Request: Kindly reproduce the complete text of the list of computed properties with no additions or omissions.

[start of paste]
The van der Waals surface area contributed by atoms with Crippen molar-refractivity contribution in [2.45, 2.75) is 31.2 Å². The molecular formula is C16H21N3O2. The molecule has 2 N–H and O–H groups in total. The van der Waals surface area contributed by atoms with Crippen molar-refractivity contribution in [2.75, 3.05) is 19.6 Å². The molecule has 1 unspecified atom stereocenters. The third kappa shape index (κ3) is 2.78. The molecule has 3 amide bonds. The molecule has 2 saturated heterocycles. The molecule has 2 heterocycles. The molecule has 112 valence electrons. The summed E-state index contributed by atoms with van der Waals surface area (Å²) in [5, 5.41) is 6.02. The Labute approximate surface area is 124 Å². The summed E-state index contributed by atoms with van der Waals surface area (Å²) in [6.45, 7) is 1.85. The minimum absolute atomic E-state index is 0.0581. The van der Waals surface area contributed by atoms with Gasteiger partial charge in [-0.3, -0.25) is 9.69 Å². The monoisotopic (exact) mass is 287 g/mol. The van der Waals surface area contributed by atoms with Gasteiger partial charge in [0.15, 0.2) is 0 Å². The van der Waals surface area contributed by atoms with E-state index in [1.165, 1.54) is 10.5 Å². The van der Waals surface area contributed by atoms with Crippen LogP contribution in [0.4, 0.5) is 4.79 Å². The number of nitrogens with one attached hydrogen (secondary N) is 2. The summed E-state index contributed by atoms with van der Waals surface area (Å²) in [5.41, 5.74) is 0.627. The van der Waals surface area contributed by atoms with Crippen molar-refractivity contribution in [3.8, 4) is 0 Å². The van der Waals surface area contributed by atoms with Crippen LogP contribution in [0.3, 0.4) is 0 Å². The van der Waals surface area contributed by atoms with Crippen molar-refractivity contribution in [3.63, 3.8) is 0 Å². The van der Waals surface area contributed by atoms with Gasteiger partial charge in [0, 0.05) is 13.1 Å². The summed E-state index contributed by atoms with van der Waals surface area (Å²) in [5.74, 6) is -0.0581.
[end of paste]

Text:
The van der Waals surface area contributed by atoms with Crippen molar-refractivity contribution in [2.45, 2.75) is 31.2 Å². The molecular formula is C16H21N3O2. The molecule has 2 N–H and O–H groups in total. The van der Waals surface area contributed by atoms with Crippen molar-refractivity contribution in [2.75, 3.05) is 19.6 Å². The molecule has 1 unspecified atom stereocenters. The third kappa shape index (κ3) is 2.78. The molecule has 3 amide bonds. The molecule has 2 saturated heterocycles. The molecule has 2 heterocycles. The molecule has 112 valence electrons. The summed E-state index contributed by atoms with van der Waals surface area (Å²) in [5, 5.41) is 6.02. The Labute approximate surface area is 124 Å². The summed E-state index contributed by atoms with van der Waals surface area (Å²) in [6.45, 7) is 1.85. The minimum absolute atomic E-state index is 0.0581. The van der Waals surface area contributed by atoms with Gasteiger partial charge in [-0.3, -0.25) is 9.69 Å². The monoisotopic (exact) mass is 287 g/mol. The van der Waals surface area contributed by atoms with Gasteiger partial charge in [0.15, 0.2) is 0 Å². The van der Waals surface area contributed by atoms with E-state index in [1.165, 1.54) is 10.5 Å². The van der Waals surface area contributed by atoms with Crippen LogP contribution in [0.4, 0.5) is 4.79 Å². The number of nitrogens with one attached hydrogen (secondary N) is 2. The summed E-state index contributed by atoms with van der Waals surface area (Å²) in [5.41, 5.74) is 0.627. The van der Waals surface area contributed by atoms with Crippen molar-refractivity contribution in [3.8, 4) is 0 Å². The van der Waals surface area contributed by atoms with Crippen LogP contribution in [0.3, 0.4) is 0 Å². The van der Waals surface area contributed by atoms with Crippen molar-refractivity contribution in [3.63, 3.8) is 0 Å². The van der Waals surface area contributed by atoms with Gasteiger partial charge in [0, 0.05) is 13.1 Å². The summed E-state index contributed by atoms with van der Waals surface area (Å²) in [5.74, 6) is -0.0581.